COP TOWN. By Karin Slaughter. Delacorte Press. 416 pages. $27.
Karin Slaughter wraps an intense thriller around a legacy of sexism, race relations and politics in the engrossing "Cop Town."
Slaughter, author of the Will Trent best-sellers, keeps her first stand-alone novel from becoming a history lesson by investing it with a gritty, action-packed plot and strong, believable characters.
"Cop Town" opens in 1974, when the appointment of a new public safety commissioner in Atlanta, the first black man to hold such a position, promised that change is coming. But in the police department's rank and file, the good ol' boy attitude thrived.
Veteran police officer Maggie Lawson is paired with new recruit Kate Murphy, a recent widow from an affluent family. Kate's arrival coincides with a murder spree by "The Shooter," and the two women begin their own investigation, uncovering clues and evidence that the tight network of male cops refuses to acknowledge.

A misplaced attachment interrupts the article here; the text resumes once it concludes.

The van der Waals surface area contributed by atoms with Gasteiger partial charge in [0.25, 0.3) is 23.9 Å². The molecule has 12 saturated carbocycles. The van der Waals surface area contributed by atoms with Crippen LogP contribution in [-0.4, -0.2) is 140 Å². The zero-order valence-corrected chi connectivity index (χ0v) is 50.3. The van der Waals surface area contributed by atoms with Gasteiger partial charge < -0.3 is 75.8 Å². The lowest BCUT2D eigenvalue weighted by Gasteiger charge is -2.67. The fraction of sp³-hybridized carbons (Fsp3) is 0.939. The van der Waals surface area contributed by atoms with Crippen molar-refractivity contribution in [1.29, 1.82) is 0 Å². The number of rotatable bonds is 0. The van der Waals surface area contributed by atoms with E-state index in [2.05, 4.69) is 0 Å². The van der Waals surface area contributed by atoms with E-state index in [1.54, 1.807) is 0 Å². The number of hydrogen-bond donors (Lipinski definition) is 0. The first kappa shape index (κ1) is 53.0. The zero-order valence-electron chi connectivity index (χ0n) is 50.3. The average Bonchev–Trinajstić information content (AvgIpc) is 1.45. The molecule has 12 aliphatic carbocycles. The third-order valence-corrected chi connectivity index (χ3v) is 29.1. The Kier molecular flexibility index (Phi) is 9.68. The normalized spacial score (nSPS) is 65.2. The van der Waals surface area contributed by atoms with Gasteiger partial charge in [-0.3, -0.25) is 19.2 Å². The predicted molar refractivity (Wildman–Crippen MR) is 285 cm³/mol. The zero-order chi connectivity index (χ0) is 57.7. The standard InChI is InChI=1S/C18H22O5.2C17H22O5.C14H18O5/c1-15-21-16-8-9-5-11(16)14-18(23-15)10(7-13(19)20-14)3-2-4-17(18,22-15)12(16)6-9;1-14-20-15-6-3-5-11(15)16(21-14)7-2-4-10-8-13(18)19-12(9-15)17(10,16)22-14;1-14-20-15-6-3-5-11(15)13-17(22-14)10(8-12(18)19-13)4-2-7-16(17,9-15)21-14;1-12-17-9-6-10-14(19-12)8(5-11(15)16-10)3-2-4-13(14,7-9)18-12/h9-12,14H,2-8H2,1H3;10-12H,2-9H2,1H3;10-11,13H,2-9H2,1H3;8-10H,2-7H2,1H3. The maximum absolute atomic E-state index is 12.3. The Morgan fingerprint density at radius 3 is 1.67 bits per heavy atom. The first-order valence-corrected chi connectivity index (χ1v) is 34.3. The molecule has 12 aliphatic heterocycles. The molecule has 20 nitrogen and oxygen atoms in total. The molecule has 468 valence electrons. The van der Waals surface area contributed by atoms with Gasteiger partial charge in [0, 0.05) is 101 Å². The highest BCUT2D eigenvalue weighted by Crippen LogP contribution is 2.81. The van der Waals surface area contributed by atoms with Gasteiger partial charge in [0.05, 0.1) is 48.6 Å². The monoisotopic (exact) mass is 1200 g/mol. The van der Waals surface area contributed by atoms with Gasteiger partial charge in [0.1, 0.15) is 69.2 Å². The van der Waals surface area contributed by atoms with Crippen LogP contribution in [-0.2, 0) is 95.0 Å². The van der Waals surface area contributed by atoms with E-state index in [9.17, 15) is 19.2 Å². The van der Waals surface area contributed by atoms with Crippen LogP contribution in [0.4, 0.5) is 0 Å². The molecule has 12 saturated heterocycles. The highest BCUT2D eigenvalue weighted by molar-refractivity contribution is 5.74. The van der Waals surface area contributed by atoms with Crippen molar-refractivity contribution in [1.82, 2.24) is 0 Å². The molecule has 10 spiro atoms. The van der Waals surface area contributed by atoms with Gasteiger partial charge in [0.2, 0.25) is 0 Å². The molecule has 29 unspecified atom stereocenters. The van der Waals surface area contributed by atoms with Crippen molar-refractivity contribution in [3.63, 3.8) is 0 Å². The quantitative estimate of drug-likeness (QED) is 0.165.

Slaughter's meticulous research of the era infuses "Cop Town" with details that illustrate the tension among the officers who resent that their ranks now include women. It's only when Maggie and Kate work together that they discover their skill in crime detection and their power to change the police force - and their own lives.
Reviewer Oline H. Cogdill writes for the Associated Press.
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